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ARS Home » Plains Area » Fargo, North Dakota » Edward T. Schafer Agricultural Research Center » Animal Metabolism-Agricultural Chemicals Research » Research » Publications at this Location » Publication #319864

Research Project: METABOLIC FATE OF CHEMICAL AND BIOLOGICAL CONTAMINANTS

Location: Animal Metabolism-Agricultural Chemicals Research

Title: Chloroxyanion residues in cantaloupe and tomatoes after chlorine dioxide gas sanitation

Author
item Smith, David
item Ernst, William - Ica Tri-Nova Corporation, Llc
item Herges, Grant

Submitted to: Journal of Agricultural and Food Chemistry
Publication Type: Peer Reviewed Journal
Publication Acceptance Date: 10/12/2015
Publication Date: 10/23/2015
Publication URL: http://handle.nal.usda.gov/10113/61650
Citation: Smith, D.J., Ernst, W., Herges, G.R. 2015. Chloroxyanion residues in cantaloupe and tomatoes after chlorine dioxide gas sanitation. Journal of Agricultural and Food Chemistry. 63(43):9640-9649.

Interpretive Summary: Bacteria that cause human disease may be present on fresh produce after harvest while bacteria that hasten rotting are almost always on produce after harvest. Although washing is sometimes effective at removing these bacteria from produce, especially those having smooth surfaces, washing is ineffective at removing bacteria from rough, scarred, or damaged produce surfaces. Chlorine dioxide gas is highly effective at eliminating pathogens and rot organisms on smooth or rough surfaced fruits and vegetables without the use of copious amounts of water. Chlorine dioxide gas for food sanitation, however, has not been approved by regulatory authorities for use on human foods. The purpose of this study was to measure residues deposited on tomatoes and cantaloupe after chlorine dioxide sanitation. Data generated by the study clearly demonstrate that under the proper sanitation conditions chlorine dioxide does not leave undesirable residues in edible portion of produce.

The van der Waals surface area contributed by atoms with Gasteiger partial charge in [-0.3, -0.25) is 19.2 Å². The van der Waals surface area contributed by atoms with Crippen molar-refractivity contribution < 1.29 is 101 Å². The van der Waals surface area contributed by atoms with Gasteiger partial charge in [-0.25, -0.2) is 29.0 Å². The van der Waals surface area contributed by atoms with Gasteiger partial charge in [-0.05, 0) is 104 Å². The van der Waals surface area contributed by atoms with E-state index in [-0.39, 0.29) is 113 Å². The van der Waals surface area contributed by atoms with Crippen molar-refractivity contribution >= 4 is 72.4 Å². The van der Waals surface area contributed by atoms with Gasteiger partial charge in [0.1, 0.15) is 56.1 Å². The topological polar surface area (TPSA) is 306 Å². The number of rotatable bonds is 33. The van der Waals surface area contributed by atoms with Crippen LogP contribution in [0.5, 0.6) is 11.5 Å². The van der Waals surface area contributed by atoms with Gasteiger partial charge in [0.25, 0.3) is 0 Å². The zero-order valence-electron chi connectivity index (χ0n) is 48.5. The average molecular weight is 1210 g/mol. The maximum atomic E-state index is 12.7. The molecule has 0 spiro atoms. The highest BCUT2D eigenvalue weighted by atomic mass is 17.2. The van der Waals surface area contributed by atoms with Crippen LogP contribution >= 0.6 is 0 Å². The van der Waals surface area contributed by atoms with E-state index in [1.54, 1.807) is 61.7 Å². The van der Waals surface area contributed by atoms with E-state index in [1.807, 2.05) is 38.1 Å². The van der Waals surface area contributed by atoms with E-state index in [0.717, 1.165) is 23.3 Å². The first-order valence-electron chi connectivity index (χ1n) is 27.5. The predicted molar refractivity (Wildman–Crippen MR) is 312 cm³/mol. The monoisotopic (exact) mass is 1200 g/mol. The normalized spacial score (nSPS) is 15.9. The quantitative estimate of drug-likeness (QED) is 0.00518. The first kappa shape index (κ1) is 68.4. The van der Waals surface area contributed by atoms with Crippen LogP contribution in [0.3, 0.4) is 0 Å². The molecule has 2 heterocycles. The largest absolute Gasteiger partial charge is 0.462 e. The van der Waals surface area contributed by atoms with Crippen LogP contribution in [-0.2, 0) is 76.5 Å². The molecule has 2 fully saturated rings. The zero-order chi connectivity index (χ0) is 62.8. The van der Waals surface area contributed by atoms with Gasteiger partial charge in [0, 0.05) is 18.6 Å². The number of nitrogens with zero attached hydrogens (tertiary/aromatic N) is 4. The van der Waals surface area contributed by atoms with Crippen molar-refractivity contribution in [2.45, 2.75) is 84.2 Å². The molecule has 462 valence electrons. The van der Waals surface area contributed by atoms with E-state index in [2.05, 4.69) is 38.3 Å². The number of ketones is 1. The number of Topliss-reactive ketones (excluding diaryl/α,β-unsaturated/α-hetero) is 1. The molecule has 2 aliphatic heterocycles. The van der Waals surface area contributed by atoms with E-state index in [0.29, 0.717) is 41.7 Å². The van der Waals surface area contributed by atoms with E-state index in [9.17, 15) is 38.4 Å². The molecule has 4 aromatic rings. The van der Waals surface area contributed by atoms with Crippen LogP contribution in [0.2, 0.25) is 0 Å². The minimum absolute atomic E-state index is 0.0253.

Technical Abstract: Chlorine dioxide gas is effective at cleansing fruits and vegetables of bacterial pathogens and(or) rot organisms, but few data are available on chemical residues remaining subsequent to chlorine gas treatment. Therefore, studies were conducted to quantify chlorate and perchlorate residues after tomato and cantaloupe treatment with chlorine dioxide gas. Treatments delivered 50 mg of chlorine dioxide gas per kg of tomato (2-hr treatment) and 100 mg of gas per kg of cantaloupe (6-hr treatment) in sealed, darkened containers. Chlorate residues in tomato and cantaloupe edible flesh homogenates were less than the LC-MS/MS limit of quantitation (60 and 30 ng/g respectively), but were 1,319 ± 247 ng/g in rind + edible flesh of cantaloupe. Perchlorate residues in all fractions of chlorine dioxide-treated tomatoes and cantaloupe were not different (P < 0.05) than perchlorate residues in similar fractions of untreated tomatoes and cantaloupe. Data from this study suggest that chlorine dioxide sanitation of edible vegetables and melons can be conducted without the formation of unwanted residues in edible fractions.